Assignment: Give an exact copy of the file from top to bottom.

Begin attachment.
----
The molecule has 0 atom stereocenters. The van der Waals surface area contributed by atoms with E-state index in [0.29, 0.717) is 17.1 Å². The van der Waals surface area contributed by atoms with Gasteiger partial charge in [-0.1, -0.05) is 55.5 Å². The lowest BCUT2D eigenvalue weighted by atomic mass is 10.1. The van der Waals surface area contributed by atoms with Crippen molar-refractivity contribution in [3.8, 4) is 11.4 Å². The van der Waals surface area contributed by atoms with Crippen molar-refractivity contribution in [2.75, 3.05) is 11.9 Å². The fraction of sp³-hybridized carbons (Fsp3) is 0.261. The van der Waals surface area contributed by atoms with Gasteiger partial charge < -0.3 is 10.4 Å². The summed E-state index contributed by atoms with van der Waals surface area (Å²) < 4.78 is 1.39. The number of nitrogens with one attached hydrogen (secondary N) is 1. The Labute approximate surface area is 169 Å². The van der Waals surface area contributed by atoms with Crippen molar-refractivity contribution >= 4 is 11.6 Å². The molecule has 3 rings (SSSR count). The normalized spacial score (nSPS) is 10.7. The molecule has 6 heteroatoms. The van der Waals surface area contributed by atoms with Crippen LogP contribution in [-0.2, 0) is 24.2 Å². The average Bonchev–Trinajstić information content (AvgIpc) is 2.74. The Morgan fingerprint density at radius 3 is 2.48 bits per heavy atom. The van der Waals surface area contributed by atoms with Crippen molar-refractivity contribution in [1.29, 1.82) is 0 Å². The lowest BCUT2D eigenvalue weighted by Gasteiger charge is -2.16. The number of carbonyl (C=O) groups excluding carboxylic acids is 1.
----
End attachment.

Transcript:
The molecule has 0 atom stereocenters. The van der Waals surface area contributed by atoms with E-state index in [0.29, 0.717) is 17.1 Å². The van der Waals surface area contributed by atoms with Gasteiger partial charge in [-0.1, -0.05) is 55.5 Å². The lowest BCUT2D eigenvalue weighted by atomic mass is 10.1. The van der Waals surface area contributed by atoms with Crippen molar-refractivity contribution in [3.8, 4) is 11.4 Å². The van der Waals surface area contributed by atoms with Crippen molar-refractivity contribution in [2.75, 3.05) is 11.9 Å². The fraction of sp³-hybridized carbons (Fsp3) is 0.261. The van der Waals surface area contributed by atoms with Gasteiger partial charge < -0.3 is 10.4 Å². The summed E-state index contributed by atoms with van der Waals surface area (Å²) < 4.78 is 1.39. The number of nitrogens with one attached hydrogen (secondary N) is 1. The Labute approximate surface area is 169 Å². The van der Waals surface area contributed by atoms with Crippen molar-refractivity contribution >= 4 is 11.6 Å². The molecule has 3 rings (SSSR count). The normalized spacial score (nSPS) is 10.7. The molecule has 6 heteroatoms. The van der Waals surface area contributed by atoms with Crippen LogP contribution in [-0.2, 0) is 24.2 Å². The average Bonchev–Trinajstić information content (AvgIpc) is 2.74. The Morgan fingerprint density at radius 3 is 2.48 bits per heavy atom. The van der Waals surface area contributed by atoms with Crippen molar-refractivity contribution in [1.29, 1.82) is 0 Å². The lowest BCUT2D eigenvalue weighted by Gasteiger charge is -2.16. The number of carbonyl (C=O) groups excluding carboxylic acids is 1.